Not counting any parking fees (when we're playing on WMU's campus), there are no fees associated with this activity. About half the players bring their own equipment and half do not — not by recommendation, simply by happy coincidence. Other than that, this game is simply a matter of putting stones on a board. Why should it cost money?
Some clubs do charge a small membership fee, but we do not. We do accept donations, but only a couple people have ever done so. There are some costs associated with AGA licensing and affiliation, but that mostly relates to tournaments and tournament play.
We'd be happy to show you how to play. Showing you how to place stones and what their basic meaning is takes about ten or twenty minutes. Almost everything you need to know (past the basic rules) you'll get from simply playing games. In Go, a stronger player in a fairly even game will probably feel inclined to go over the game and explain what happened and why they think you lost. This is built into the culture of Go.
If the players are so different in skill level the player with the lower skill has almost no chance the stronger player will often slip into an “oh, this is a teaching game” mode and give tips throughout the game. This may sound a bit patronizing, but it's also part of the culture. Everyone wants you to get stronger at Go.
Also, for players of very different strength, Go has built in handicapping to help even out the games. This is for the benefit of Black (traditionally the weaker player and the one who plays first) and for the benefit of White. Everyone enjoys the game more when it's challenging — that is, it's possible to win and it's possible to lose.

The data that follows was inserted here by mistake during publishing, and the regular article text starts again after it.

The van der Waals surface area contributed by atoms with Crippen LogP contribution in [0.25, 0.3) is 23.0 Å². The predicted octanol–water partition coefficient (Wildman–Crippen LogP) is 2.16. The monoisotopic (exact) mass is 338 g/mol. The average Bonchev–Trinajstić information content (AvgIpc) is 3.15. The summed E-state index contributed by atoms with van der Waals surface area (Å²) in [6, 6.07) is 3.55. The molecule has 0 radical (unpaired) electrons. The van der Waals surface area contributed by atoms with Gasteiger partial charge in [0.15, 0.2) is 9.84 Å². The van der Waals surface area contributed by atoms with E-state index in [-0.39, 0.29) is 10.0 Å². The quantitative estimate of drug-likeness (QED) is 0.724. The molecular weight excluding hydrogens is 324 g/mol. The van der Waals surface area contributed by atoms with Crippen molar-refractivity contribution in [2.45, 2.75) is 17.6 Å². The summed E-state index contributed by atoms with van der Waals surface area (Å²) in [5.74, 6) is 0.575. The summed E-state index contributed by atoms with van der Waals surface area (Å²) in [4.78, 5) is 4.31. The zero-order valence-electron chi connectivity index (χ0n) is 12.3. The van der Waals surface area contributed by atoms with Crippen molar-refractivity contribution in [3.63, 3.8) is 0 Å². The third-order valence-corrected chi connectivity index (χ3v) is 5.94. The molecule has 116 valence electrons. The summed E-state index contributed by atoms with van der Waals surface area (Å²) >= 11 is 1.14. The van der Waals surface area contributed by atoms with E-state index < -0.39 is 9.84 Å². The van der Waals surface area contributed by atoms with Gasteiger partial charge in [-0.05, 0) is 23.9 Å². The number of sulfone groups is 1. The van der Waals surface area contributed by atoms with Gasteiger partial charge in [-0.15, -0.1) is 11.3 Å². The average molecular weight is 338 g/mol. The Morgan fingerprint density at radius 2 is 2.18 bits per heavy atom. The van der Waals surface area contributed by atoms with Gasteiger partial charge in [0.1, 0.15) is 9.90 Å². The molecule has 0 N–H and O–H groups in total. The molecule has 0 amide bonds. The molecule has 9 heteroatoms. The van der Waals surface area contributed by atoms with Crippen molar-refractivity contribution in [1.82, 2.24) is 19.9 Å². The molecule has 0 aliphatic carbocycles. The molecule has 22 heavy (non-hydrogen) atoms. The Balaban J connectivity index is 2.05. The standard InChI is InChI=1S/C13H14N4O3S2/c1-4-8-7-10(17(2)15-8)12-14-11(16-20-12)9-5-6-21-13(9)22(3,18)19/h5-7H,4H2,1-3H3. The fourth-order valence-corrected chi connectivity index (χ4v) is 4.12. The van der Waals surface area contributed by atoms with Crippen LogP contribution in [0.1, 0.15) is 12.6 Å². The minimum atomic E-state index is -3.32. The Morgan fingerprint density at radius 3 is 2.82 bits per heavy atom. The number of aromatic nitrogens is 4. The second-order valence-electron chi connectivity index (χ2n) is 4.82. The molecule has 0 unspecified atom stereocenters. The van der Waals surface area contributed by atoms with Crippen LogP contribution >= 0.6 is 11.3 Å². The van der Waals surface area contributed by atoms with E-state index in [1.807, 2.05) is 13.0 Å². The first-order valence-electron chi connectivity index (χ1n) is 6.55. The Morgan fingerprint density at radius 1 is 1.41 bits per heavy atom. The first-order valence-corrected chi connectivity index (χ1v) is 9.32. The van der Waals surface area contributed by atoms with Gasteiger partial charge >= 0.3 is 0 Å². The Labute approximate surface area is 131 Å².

Unlike most other games of this sort, Go has built in handicapping. If a player is expected to win by 20 or 30 points, or if the weaker player has absolutely no chance of winning, the stronger player can give the weaker player a handicap of two or three extra stones as the weaker player's first move — placed at standard positions.
The handicap helps the stronger player's enjoyment of the game (by making it more challenging); but it also helps the weaker player to learn to get stronger. This is an important point: you cannot learn (as quickly) if you're not playing at the right skill level. If you're only playing weaker opponents you won't get called out on your mistakes like you should. And If you're not presenting a challenge to your opponent they won't be playing at their best — either not paying full attention, or not exploiting every weakness. It's just human nature. If it's not a fair test, then there's not as much to learn.
We make these points strongly because some people resist handicap games. Do not resist the handicap. Handicap games can be just as much fun as even games. Let's all remember that this is about thinking and having fun — unless you're playing for money or competing in a tournament or something. Right?
Probably the best place to learn is by experience. Play lots of games!
At some point, you'll want to learn more formally and for this, your best bet is probably books. Janice Kim wrote a nice set of beginner books (the first of which is Learn to Play Go: A Master's Guide to the Ultimate Game). The book Lessons in the Fundamentals of Go can take a student from 12kyu to 8kyu in a single read. It's also an entertaining and funny book, which is a rare thing for this type of text.
Besides books, we recommend Sensei's Library. The site is full of more Go info than any other website (probably). You can lookup anything from the Japanese vocabulary words interstitial to the game to esoteric game commentary relating to Hikaru No Go.
Here's a few more links in no particular order:
There are quite a few choices for Internet play these days. The below is just a simple list of servers. We don't specifically endorse or detest any of these sites.